Bethesda, MD (April 6, 2010) – New clinical algorithms will give physicians a practical, efficient and cost-effective aid to diagnose the frequent gastrointestinal symptoms that patients commonly bring to their primary care doctors and gastroenterologists--symptoms of functional GI disorders that are often difficult to diagnose. Developed by the Rome Foundation and published in the April issue of The American Journal of Gastroenterology, the new tool, Diagnostic Algorithms for Common Gastrointestinal Symptoms, provides an evidence-based approach to the diagnosis of functional gastrointestinal disorders, including irritable bowel syndrome (IBS) and functional dyspepsia, by providing diagnostic pathways for common symptoms such as abdominal pain, nausea and vomiting, diarrhea and constipation. These clinically meaningfully diagnostic algorithms are based on the consensus of internationalnumerous experts, use standard methods and yes-no decision trees, and all end in specific diagnoses, providing clinicians with the best diagnostic strategies currently available.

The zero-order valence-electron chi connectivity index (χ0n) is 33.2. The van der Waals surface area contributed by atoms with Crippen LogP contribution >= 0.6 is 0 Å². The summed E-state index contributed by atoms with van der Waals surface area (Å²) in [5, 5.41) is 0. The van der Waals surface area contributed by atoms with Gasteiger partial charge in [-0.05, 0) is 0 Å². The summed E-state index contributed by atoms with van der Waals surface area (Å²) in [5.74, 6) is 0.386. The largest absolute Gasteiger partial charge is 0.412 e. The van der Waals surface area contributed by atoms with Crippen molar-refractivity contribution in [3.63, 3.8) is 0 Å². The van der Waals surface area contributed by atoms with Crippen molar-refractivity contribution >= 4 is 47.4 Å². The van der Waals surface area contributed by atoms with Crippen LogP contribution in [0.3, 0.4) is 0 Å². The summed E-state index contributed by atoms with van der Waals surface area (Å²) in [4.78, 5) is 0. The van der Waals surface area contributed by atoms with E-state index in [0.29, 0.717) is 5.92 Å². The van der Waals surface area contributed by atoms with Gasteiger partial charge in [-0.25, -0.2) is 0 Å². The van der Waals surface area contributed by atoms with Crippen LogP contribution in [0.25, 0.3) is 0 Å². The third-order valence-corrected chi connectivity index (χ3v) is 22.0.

“Functional gastrointestinal disorders are among the most commonly seen chronic disorders in clinical practice, affecting all regions of the digestive tract and comprising about 40 percent of gastroenterologists’ diagnoses,” explained Douglas A. Drossman, MD, FACG who is president of the Rome Foundation and Co-Director, UNC Center for Functional GI and Motility Disorders, at the University of North Carolina at Chapel Hill. “Patient’s don’t go to their doctors complaining of IBS, or Sphincter of Oddi dysfunction,” said Drossman. “They present with symptoms of abdominal pain, nausea, vomiting and constipation among others.” Accordingly, the Rome Foundation’s objective for the new algorithms is a symptom-based diagnostic assessment of 15 of the most common GI symptoms that patients bring to primary care physicians as well as gastroenterologists. “Efficient diagnoses can be challenging especially since the symptoms for these disorders often mimic one another, and arise from several areas of the GI tract,” said guest editor John E. Kellow, MD, Associate Professor of Medicine, University of Sydney and Director, Gastrointestinal Investigation Unit, Royal North Shore Hospital, Sydney, Australia. “Not only do many of these conditions lack reliable clinical signs, but also they do not exhibit structural change or biochemical abnormalities,” said Kellow. “As a result, many clinicians avoid making a formal diagnosis of a specific functional GI disorder, either categorizing the disorder as ‘functional’, or diagnosing a wide range of disorders and symptoms as ‘irritable bowel.’” “The diagnosis of functional GI disorders should not be considered merely one of exclusion,” said Kellow. “Diagnosis involves a guided algorithmic approach in order to move from symptoms to diagnosis, be it disease or symptom.” The Rome Foundation has for years recognized the limitations of the diagnostic criteria for functional GI disorders they developed known widely as “the Rome Criteria” –a standardized classification system for the functional GI disorders, which, until now, did not include a clinical application component.